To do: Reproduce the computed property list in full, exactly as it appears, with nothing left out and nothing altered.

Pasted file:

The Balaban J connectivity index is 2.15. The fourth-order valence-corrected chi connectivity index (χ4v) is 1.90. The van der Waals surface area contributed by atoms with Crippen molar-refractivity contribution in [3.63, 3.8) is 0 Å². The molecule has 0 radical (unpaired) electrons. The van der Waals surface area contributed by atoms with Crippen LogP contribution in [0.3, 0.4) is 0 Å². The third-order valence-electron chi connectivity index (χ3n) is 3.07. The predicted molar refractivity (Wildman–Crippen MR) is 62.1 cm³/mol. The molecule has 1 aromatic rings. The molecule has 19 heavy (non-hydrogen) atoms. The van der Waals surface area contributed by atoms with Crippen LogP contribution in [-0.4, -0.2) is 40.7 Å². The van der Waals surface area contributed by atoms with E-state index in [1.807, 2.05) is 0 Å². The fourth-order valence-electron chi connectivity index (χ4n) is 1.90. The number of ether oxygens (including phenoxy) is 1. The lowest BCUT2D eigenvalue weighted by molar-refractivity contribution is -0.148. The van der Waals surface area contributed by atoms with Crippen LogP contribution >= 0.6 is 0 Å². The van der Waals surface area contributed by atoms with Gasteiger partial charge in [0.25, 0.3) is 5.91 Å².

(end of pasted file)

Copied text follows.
The Balaban J connectivity index is 2.15. The fourth-order valence-corrected chi connectivity index (χ4v) is 1.90. The van der Waals surface area contributed by atoms with Crippen molar-refractivity contribution in [3.63, 3.8) is 0 Å². The molecule has 0 radical (unpaired) electrons. The van der Waals surface area contributed by atoms with Crippen LogP contribution in [0.3, 0.4) is 0 Å². The third-order valence-electron chi connectivity index (χ3n) is 3.07. The predicted molar refractivity (Wildman–Crippen MR) is 62.1 cm³/mol. The molecule has 1 aromatic rings. The molecule has 19 heavy (non-hydrogen) atoms. The van der Waals surface area contributed by atoms with Crippen LogP contribution in [-0.4, -0.2) is 40.7 Å². The van der Waals surface area contributed by atoms with E-state index in [1.807, 2.05) is 0 Å². The fourth-order valence-electron chi connectivity index (χ4n) is 1.90. The number of ether oxygens (including phenoxy) is 1. The lowest BCUT2D eigenvalue weighted by molar-refractivity contribution is -0.148. The van der Waals surface area contributed by atoms with Crippen LogP contribution >= 0.6 is 0 Å². The van der Waals surface area contributed by atoms with Gasteiger partial charge in [0.25, 0.3) is 5.91 Å².